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Raynham, Massachusetts.  Incorporated 1731

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Conservation Commission Permiting Process Abutter's Guide
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Conservation Commission Permitting Process
Abutter's Guide

The Raynham Conservation Commission has prepared this guide to explain what you, as an abutter to a proposal to conduct work in or near wetlands, can expect during the project review. It is not intended as a legal guide, but should help you understand how to participate in hearings, obtain information, and to communicate any concerns you may have effectively. To reach the Conservation Commission, please contact our office at 508-824-2706 or email gsantos@town.raynham.ma.us. We are located on the ground floor of the Raynham Town Hall 558 South Main Street.

Why am I Receiving This Notice?
You are receiving this notice because you are an abutter (as defined by law) to a property where work is being proposed in or near wetlands. The Law requires that the project proponent inform abutters when the Conservation Commission will hold a public hearing where the proposed work will be reviewed.

How Can I Find Out More About What Is Proposed?
The application and supporting materials are on file at the Conservation Commission office. You are welcome to review this information and may pay for copies of any information that you would like to keep. Copies cost $1.00/page. Our office is generally open weekdays from 8:30-4:30pm, except on Fridays when we are open until 12:00 pm. Please call ahead so that the supporting material is available before you visit.

What Should I Expect at the Public Hearing?
At the first hearing, the applicant or property owner will present plans and explain what is proposed for the Commission and the audience. The Commission will ask questions. There will be an opportunity for those in the audience to ask questions and offer opinions. Comments may also be submitted in writing at or before the hearing.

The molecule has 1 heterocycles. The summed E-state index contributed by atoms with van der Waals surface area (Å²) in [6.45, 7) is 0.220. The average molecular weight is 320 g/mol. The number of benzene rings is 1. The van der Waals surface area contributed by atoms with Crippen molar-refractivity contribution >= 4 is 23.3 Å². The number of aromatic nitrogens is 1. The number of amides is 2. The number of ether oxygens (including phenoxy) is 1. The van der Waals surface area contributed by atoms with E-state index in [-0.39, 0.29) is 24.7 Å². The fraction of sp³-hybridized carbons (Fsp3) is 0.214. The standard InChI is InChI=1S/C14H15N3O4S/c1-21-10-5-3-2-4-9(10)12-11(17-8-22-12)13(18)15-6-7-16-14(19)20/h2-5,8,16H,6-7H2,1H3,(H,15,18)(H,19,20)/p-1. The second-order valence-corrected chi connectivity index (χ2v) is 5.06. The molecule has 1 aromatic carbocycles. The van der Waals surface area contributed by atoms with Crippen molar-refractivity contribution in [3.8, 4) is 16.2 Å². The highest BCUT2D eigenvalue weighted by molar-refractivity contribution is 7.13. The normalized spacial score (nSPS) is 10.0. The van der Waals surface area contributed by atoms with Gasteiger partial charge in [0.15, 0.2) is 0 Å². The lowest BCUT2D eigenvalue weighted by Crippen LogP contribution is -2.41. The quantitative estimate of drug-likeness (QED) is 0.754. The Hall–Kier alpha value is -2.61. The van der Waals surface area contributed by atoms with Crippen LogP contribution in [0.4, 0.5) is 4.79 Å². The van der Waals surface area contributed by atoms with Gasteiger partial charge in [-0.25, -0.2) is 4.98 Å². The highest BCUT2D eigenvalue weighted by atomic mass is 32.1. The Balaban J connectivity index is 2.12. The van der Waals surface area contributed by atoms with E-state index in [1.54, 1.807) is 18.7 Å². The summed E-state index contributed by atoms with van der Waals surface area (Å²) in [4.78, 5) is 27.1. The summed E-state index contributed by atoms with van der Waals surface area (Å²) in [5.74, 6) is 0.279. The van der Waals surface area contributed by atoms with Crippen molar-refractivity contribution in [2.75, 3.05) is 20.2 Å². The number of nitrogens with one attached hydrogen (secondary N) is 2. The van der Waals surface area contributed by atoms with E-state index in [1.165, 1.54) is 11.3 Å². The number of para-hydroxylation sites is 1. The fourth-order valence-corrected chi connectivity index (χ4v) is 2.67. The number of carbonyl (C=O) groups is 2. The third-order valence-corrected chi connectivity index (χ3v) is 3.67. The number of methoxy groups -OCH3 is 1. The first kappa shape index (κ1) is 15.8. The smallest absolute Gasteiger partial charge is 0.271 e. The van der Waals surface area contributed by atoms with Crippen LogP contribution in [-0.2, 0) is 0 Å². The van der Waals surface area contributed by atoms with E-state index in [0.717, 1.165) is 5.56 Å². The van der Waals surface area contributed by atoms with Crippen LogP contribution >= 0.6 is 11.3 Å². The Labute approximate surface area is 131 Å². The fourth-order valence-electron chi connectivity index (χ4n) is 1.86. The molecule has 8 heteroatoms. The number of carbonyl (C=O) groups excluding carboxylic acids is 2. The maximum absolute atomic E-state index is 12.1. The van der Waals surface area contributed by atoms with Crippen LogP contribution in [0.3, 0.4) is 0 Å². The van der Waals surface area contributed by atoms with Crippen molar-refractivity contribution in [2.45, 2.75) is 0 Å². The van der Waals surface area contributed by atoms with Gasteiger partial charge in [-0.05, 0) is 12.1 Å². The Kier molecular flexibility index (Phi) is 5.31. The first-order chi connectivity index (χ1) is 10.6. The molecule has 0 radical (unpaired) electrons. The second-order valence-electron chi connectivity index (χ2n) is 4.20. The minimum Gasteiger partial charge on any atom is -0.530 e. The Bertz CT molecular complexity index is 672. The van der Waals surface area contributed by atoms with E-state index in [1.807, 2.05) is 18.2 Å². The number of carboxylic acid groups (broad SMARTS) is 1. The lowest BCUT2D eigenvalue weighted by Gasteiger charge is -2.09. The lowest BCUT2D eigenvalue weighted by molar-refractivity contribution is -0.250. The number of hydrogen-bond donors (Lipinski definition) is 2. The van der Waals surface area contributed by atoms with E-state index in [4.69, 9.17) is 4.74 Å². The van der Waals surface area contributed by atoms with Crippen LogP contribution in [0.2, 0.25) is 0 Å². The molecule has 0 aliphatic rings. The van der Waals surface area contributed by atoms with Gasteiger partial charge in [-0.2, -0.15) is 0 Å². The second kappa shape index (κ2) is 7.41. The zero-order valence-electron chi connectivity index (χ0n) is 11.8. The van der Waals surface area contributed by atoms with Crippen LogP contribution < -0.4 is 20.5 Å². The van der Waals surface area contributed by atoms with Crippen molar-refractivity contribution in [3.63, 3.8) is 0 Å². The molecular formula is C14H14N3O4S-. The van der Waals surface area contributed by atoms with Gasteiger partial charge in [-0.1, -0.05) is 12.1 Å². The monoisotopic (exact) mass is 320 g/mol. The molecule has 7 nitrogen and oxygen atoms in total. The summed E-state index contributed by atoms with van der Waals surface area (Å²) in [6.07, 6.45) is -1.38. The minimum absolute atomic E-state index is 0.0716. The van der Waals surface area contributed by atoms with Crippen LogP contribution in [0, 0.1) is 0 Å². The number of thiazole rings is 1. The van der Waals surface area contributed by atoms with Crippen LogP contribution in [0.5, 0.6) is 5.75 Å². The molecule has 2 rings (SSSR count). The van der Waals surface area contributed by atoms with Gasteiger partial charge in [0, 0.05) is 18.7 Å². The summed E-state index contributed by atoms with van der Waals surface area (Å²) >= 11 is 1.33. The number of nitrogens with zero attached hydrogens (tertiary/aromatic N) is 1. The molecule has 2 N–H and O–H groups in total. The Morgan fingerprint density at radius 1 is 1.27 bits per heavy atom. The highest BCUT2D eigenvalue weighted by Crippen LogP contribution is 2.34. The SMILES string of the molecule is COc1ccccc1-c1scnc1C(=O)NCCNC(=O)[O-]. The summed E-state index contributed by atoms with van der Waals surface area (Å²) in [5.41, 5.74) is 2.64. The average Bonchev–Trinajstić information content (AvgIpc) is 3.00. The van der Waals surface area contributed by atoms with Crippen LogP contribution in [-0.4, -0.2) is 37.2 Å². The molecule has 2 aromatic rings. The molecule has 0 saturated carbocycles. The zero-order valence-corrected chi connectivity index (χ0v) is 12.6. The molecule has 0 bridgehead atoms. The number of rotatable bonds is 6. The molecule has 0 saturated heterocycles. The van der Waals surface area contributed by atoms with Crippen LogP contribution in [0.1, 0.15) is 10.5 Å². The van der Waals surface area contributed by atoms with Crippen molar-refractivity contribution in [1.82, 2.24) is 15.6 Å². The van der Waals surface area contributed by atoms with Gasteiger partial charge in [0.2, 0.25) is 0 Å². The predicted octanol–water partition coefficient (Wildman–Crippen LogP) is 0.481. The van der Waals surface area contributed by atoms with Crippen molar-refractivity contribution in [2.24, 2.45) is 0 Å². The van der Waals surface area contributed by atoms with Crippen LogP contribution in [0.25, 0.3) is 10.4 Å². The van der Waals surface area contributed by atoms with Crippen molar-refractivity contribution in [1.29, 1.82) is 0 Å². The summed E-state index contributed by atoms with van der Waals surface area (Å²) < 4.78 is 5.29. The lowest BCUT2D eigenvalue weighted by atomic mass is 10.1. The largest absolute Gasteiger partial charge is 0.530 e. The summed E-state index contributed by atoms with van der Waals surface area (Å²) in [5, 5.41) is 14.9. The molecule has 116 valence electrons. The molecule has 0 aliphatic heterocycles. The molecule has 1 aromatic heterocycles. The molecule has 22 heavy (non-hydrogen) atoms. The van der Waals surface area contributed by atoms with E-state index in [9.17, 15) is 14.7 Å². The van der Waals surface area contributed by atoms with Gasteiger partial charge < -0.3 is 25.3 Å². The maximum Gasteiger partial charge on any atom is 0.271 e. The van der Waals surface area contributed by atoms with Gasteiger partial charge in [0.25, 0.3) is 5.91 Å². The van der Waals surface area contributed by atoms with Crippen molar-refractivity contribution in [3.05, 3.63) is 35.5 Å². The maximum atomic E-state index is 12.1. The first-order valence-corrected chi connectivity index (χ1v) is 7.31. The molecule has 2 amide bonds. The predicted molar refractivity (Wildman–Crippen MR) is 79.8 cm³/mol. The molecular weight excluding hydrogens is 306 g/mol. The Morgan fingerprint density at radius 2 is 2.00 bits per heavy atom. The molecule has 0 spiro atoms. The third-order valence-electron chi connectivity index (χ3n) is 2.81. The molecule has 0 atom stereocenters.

Since the Commission often hears several projects in an evening, the project you are concerned with may be at the beginning or end of the meeting. The agenda is always published in advance. At the end of the hearing the project could be closed (if there is no more information to be received or presented) or continued (if the Commission needs additional information, or the applicant requests a continuance). Continued hearings may be several weeks or months in the future depending on how long the applicant needs to gather the additional information and the Commission schedule. You will not receive notice of the continued hearing date; however the date will be discussed during the hearing and will appear in future published agendas.
Occasionally the hearing process is delayed due to weather, absence of a Board member, or the applicant's request. To confirm that the hearing is being held on a scheduled date, you can contact the Conservation Commission office.
How Can I Make My Concerns Known If I Cannot Attend?